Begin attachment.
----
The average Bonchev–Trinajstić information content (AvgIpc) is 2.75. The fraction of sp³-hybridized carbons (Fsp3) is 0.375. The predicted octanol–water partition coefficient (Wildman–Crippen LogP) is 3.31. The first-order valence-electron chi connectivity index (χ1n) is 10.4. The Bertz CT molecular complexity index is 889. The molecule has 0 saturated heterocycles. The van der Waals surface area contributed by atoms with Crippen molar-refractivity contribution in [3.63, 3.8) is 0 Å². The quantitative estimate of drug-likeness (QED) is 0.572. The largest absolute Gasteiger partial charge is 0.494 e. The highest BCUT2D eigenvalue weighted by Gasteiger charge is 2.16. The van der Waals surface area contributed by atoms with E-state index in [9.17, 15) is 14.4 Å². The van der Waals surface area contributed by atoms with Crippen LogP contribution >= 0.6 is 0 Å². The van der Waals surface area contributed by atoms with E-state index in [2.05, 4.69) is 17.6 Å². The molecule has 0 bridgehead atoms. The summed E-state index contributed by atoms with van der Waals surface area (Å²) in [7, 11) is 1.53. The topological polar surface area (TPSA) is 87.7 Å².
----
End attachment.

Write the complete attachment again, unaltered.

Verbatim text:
The average Bonchev–Trinajstić information content (AvgIpc) is 2.75. The fraction of sp³-hybridized carbons (Fsp3) is 0.375. The predicted octanol–water partition coefficient (Wildman–Crippen LogP) is 3.31. The first-order valence-electron chi connectivity index (χ1n) is 10.4. The Bertz CT molecular complexity index is 889. The molecule has 0 saturated heterocycles. The van der Waals surface area contributed by atoms with Crippen molar-refractivity contribution in [3.63, 3.8) is 0 Å². The quantitative estimate of drug-likeness (QED) is 0.572. The largest absolute Gasteiger partial charge is 0.494 e. The highest BCUT2D eigenvalue weighted by Gasteiger charge is 2.16. The van der Waals surface area contributed by atoms with E-state index in [9.17, 15) is 14.4 Å². The van der Waals surface area contributed by atoms with Crippen LogP contribution >= 0.6 is 0 Å². The van der Waals surface area contributed by atoms with E-state index in [2.05, 4.69) is 17.6 Å². The molecule has 0 bridgehead atoms. The summed E-state index contributed by atoms with van der Waals surface area (Å²) in [7, 11) is 1.53. The topological polar surface area (TPSA) is 87.7 Å².